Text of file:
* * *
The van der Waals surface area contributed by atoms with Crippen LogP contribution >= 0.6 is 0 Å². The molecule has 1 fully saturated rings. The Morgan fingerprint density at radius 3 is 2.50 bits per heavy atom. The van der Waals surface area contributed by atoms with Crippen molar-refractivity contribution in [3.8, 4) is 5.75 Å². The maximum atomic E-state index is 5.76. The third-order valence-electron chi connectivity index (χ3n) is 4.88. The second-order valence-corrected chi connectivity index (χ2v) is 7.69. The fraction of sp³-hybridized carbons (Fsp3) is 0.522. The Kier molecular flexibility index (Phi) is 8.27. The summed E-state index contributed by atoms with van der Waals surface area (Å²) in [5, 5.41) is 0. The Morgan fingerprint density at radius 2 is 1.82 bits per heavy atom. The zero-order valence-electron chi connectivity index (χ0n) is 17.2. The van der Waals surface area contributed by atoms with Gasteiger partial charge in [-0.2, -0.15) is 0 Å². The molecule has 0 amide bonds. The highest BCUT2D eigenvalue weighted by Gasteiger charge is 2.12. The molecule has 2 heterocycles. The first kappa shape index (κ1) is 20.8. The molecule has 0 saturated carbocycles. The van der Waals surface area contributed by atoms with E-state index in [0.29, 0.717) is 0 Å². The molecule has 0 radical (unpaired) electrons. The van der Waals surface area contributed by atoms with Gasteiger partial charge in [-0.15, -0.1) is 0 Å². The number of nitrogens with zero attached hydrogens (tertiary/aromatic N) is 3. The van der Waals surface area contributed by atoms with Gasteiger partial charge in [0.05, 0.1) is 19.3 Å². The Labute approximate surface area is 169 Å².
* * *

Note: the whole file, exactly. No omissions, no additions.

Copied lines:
The van der Waals surface area contributed by atoms with Crippen LogP contribution >= 0.6 is 0 Å². The molecule has 1 fully saturated rings. The Morgan fingerprint density at radius 3 is 2.50 bits per heavy atom. The van der Waals surface area contributed by atoms with Crippen molar-refractivity contribution in [3.8, 4) is 5.75 Å². The maximum atomic E-state index is 5.76. The third-order valence-electron chi connectivity index (χ3n) is 4.88. The second-order valence-corrected chi connectivity index (χ2v) is 7.69. The fraction of sp³-hybridized carbons (Fsp3) is 0.522. The Kier molecular flexibility index (Phi) is 8.27. The summed E-state index contributed by atoms with van der Waals surface area (Å²) in [5, 5.41) is 0. The Morgan fingerprint density at radius 2 is 1.82 bits per heavy atom. The zero-order valence-electron chi connectivity index (χ0n) is 17.2. The van der Waals surface area contributed by atoms with Gasteiger partial charge in [-0.2, -0.15) is 0 Å². The molecule has 0 amide bonds. The highest BCUT2D eigenvalue weighted by Gasteiger charge is 2.12. The molecule has 2 heterocycles. The first kappa shape index (κ1) is 20.8. The molecule has 0 saturated carbocycles. The van der Waals surface area contributed by atoms with E-state index in [0.29, 0.717) is 0 Å². The molecule has 0 radical (unpaired) electrons. The van der Waals surface area contributed by atoms with Gasteiger partial charge in [-0.15, -0.1) is 0 Å². The number of nitrogens with zero attached hydrogens (tertiary/aromatic N) is 3. The van der Waals surface area contributed by atoms with Gasteiger partial charge in [0.05, 0.1) is 19.3 Å². The Labute approximate surface area is 169 Å².